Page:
Secondly, the economic success that made social peace possible. When you look at historical maps, it’s in the second half of the nineteenth century that Africa really started turning pink, and it was then that cheap goods started flowing into Britain on a grand scale. It was also then that Britain’s industrial strength reached the point where – with the intervention of the heroes of Marx’s tenth chapter – the horrors of child labour and seven-day weeks were no longer required, and both the purchase of goods, and the time to enjoy them, began to be enjoyed by working people. Inequality may have risen faster than living standards, but life improved for the large majority of people. When we see the historical pictures of barefoot children in Hartlepool, or of disgusting tenements in the East End, we should remember that it wasn’t like that for everyone, and that those who escaped the worst conditions of Victorian society included a large proportion of the working population.

They were not comfortable, for working people never really are unless they escape the insecurity involved in selling their labour power to an employer, but they were better off than they had been, and cleaner than they had been, and less tired than they had been, and well aware of all of these. And they were not black, or Irish, or Jewish, nearly all of those who felt happy with their lot. For the third strand of middle-Victorian social peace was racism, though the term was unknown then.

What I am saying – what I am obviously saying – is that as it was then, so it is now. It’s popular to talk about “modernity”, or “new times”, or any numbers of concepts and phrases that basically say this: people are much better off than before, they identify with their personal possessions, they are different from people in the past who used to be poor, and have strong unions, and identify with socialist politics. The idea is that there has been a qualitative change in the way we live, that society, and therefore the politics to which it gives expression, has altered irrevocably.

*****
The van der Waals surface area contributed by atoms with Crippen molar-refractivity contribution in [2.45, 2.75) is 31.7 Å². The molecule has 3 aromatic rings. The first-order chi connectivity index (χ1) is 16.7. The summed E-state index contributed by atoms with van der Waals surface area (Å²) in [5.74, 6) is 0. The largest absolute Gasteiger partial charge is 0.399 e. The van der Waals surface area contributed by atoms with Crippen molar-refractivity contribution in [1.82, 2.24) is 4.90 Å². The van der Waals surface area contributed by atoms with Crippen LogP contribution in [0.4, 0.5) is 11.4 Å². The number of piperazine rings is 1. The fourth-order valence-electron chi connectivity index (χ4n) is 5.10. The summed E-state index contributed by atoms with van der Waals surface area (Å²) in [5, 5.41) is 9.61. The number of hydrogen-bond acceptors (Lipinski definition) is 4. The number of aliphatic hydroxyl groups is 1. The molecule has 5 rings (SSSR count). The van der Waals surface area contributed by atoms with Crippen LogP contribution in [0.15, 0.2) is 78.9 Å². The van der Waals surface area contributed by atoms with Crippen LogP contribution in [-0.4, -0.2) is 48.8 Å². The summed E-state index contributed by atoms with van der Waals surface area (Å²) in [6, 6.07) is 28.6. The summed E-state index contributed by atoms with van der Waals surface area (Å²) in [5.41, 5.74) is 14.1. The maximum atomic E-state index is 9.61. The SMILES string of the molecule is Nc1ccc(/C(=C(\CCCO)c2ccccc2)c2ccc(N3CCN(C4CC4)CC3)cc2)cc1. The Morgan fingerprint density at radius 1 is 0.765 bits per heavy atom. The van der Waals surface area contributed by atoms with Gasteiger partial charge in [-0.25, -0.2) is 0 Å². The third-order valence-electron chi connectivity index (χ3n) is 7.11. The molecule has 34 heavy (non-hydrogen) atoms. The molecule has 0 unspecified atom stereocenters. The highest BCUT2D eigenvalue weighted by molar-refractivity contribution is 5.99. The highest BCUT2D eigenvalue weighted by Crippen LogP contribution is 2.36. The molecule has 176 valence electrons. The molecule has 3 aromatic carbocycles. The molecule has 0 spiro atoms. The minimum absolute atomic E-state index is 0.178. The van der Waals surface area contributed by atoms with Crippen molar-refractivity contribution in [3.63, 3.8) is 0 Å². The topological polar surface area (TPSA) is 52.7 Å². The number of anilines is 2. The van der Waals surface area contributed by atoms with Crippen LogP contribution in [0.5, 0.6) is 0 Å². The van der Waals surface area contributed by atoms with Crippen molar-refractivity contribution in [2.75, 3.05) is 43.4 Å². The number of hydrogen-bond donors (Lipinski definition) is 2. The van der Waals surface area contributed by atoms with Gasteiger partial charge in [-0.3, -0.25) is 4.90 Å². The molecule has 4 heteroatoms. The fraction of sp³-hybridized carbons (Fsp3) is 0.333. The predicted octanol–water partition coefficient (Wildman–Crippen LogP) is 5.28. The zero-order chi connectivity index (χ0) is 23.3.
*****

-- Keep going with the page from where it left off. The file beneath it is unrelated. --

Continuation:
But what is wrong with it, as so often with ideas that make comparison with a particular version of the past, is that the past was not what it is claimed to be. When Marx wrote, it wasn’t all poverty and desperation and fighting on the streets. It was cheap food from exotic places, it was a piano in the corner, it was Sunday at the cricket match, a son in the Army and a picture of Queen Victoria on the wall. Soon, it was to be the music hall, the popular press, free primary education for all (Forster’s Education Act comes just three years after Capital was published) and voting for the Conservative and Unionist candidate for fear of the Irish people in the neighbouring street. Or moving to the suburbs to get away from them.

And the left? There was no left. The Labour Representation Committee is not formed until 1900. In all this half-century which we have come to identify with the exploitation of labour, its imagined dissatisfaction with its lot had no political expression whatsoever. Unless, perhaps, we include the tiny groups which Engels was involved with - which didn’t exist at all during Marx’s lifetime – and of which Morris wrote in News From Nowhere:

there were six persons present, and consequently six sections of the party were represented.
Who controls the present, controls the past. The people who have done best out of Thatcherism and its aftermath believe that everything has changed - and that consequently, nothing will ever change again. But they thought the same thing, for the same reasons, when Marx was working away at the British Museum, because there seemed to be nothing better to do. And it is possible that, to understand the present epoch every bit as much as to understand the age of Marx, there is nothing better to do than to read Capital.